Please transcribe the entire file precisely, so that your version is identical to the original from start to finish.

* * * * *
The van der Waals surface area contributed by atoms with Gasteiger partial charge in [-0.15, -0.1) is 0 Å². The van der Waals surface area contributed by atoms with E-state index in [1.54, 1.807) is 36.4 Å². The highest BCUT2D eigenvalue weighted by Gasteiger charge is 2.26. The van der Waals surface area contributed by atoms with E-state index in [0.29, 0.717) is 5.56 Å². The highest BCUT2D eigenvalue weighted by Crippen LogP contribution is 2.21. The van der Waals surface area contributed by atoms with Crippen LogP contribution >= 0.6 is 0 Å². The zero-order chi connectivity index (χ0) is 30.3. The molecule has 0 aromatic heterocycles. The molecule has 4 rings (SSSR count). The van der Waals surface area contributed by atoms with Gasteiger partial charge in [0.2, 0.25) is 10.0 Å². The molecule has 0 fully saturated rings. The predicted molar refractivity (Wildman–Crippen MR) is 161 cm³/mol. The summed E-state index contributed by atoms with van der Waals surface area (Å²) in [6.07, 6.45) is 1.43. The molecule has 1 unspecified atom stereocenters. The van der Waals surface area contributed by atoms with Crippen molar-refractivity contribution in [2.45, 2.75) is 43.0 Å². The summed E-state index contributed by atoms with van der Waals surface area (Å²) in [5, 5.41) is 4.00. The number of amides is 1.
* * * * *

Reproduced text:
The van der Waals surface area contributed by atoms with Gasteiger partial charge in [-0.15, -0.1) is 0 Å². The van der Waals surface area contributed by atoms with E-state index in [1.54, 1.807) is 36.4 Å². The highest BCUT2D eigenvalue weighted by Gasteiger charge is 2.26. The van der Waals surface area contributed by atoms with E-state index in [0.29, 0.717) is 5.56 Å². The highest BCUT2D eigenvalue weighted by Crippen LogP contribution is 2.21. The van der Waals surface area contributed by atoms with Crippen LogP contribution >= 0.6 is 0 Å². The zero-order chi connectivity index (χ0) is 30.3. The molecule has 0 aromatic heterocycles. The molecule has 4 rings (SSSR count). The van der Waals surface area contributed by atoms with Gasteiger partial charge in [0.2, 0.25) is 10.0 Å². The molecule has 0 fully saturated rings. The predicted molar refractivity (Wildman–Crippen MR) is 161 cm³/mol. The summed E-state index contributed by atoms with van der Waals surface area (Å²) in [6.07, 6.45) is 1.43. The molecule has 1 unspecified atom stereocenters. The van der Waals surface area contributed by atoms with Crippen molar-refractivity contribution in [2.45, 2.75) is 43.0 Å². The summed E-state index contributed by atoms with van der Waals surface area (Å²) in [5, 5.41) is 4.00. The number of amides is 1.